I am very pleased to introduce to you, (drum roll…..) Stella Collins, author of “Neuroscience for L&D” and Creative Director of Stellar Learning. Stella knows lots of great practical stuff about the brain that can help people to learn better, with more retention and in this blog will be discussing the use of your senses! Stella’s brain friendly approach fits in perfectly with our approach using the 5 secrets of accelerated learning, where the 5th secret is about the brain and how it learns the best. So here are Stella’s thoughts……
Make it real – use your senses!
Do you ever read or hear something which makes you almost feel you’d been there yourself? Then there are other times when you hear or read something and whilst you know all the words make sense and the language is clear, somehow you just don’t quite ‘get it’- it seems a bit abstract, flat, hard to get a handle on?
Perhaps it’s because the abstract information isn’t rich enough for you to get a concrete, textural, sonorous, colourful, vibrant vision of the information. Perhas there just isn’t quite enough going on in your brain to make it real and you’re relying on using your energy hungry pre-frontal cortex to analyse it.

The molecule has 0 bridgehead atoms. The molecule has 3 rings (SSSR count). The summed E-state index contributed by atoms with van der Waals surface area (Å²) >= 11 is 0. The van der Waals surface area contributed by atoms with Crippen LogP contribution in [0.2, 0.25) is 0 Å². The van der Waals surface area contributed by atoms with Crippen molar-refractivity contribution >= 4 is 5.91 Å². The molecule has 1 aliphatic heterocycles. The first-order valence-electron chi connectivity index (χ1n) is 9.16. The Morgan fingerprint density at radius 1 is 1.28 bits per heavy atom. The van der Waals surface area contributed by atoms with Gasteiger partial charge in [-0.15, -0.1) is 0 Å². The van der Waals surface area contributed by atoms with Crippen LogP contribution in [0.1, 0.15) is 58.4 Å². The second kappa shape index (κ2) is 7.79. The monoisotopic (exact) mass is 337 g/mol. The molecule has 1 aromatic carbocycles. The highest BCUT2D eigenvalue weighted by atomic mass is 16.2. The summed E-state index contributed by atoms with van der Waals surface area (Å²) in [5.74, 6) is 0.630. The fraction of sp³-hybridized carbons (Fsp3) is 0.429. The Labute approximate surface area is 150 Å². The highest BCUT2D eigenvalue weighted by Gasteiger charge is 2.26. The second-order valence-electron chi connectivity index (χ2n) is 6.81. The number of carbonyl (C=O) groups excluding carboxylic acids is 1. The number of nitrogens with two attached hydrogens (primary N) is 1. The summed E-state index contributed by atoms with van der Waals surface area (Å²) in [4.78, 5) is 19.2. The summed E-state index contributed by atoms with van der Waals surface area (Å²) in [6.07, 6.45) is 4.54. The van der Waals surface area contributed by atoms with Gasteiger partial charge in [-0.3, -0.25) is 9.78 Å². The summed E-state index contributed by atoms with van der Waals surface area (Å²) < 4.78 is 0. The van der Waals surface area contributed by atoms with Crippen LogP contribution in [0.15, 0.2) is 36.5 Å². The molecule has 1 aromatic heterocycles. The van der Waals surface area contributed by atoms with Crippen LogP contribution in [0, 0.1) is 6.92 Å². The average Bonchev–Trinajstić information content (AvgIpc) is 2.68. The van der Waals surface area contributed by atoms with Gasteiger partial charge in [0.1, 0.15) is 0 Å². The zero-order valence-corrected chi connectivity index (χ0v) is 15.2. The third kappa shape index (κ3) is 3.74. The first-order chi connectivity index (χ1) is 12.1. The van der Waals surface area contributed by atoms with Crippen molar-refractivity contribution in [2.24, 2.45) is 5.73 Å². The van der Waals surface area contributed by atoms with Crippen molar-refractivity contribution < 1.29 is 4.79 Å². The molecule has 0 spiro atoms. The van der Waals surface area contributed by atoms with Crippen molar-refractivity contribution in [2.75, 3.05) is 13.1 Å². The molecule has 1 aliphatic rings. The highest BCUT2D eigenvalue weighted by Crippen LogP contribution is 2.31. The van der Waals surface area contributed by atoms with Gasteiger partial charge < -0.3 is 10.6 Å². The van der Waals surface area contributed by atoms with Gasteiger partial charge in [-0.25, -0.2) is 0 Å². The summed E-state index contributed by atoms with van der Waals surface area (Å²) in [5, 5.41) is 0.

When information comes to us directly through our senses we have a rich, complex mixture of information spreading throughout our brains. I once heard we receive over 2 billion bits of information a second. You have a visual cortex, auditory cortex, motor cortex, an olfactory bulb for a sense of smell and part of your parietal lobe to process taste allowing a rich body of information to be processed throughout your brain. But when information is like this – just words – there is no direct sense associated with them (just like in this sentence). Which makes it harder for you or your audience to comprehend because there’s nothing very tangible to process.
There’s now research to back up what great speakers and writers have always known – using language that paints a picture, rings true or feels solid is making your brain work almost as if the sensory information is really there; which literally makes it easier to make sense of.
Researchers tested what happened in subjects’ brains when they were touching rough textures like sandpaper. They saw that specific parts of the brain were stimulated when people feel texture in the real world. Next they asked subjects to listen to short sentences containing textural metaphors such as ‘a rough day’ or ‘a slimy person’ and found that the same brain areas were activated.
So if you’re training or sharing information use metaphors, stories, sensory based language because it’s really creating extraordinary sensations in your audience’s head. They will grasp your meaning, see your point or hear you out more easily – and remember it for longer too.
So your objectives are achievable. The design is brain friendly, so you know it will be memorable. You use accelerated learning principles and the ball will be in the learners court 70% of the time….but……..are you providing your organisation with a Grand Cru that has lost its fizz?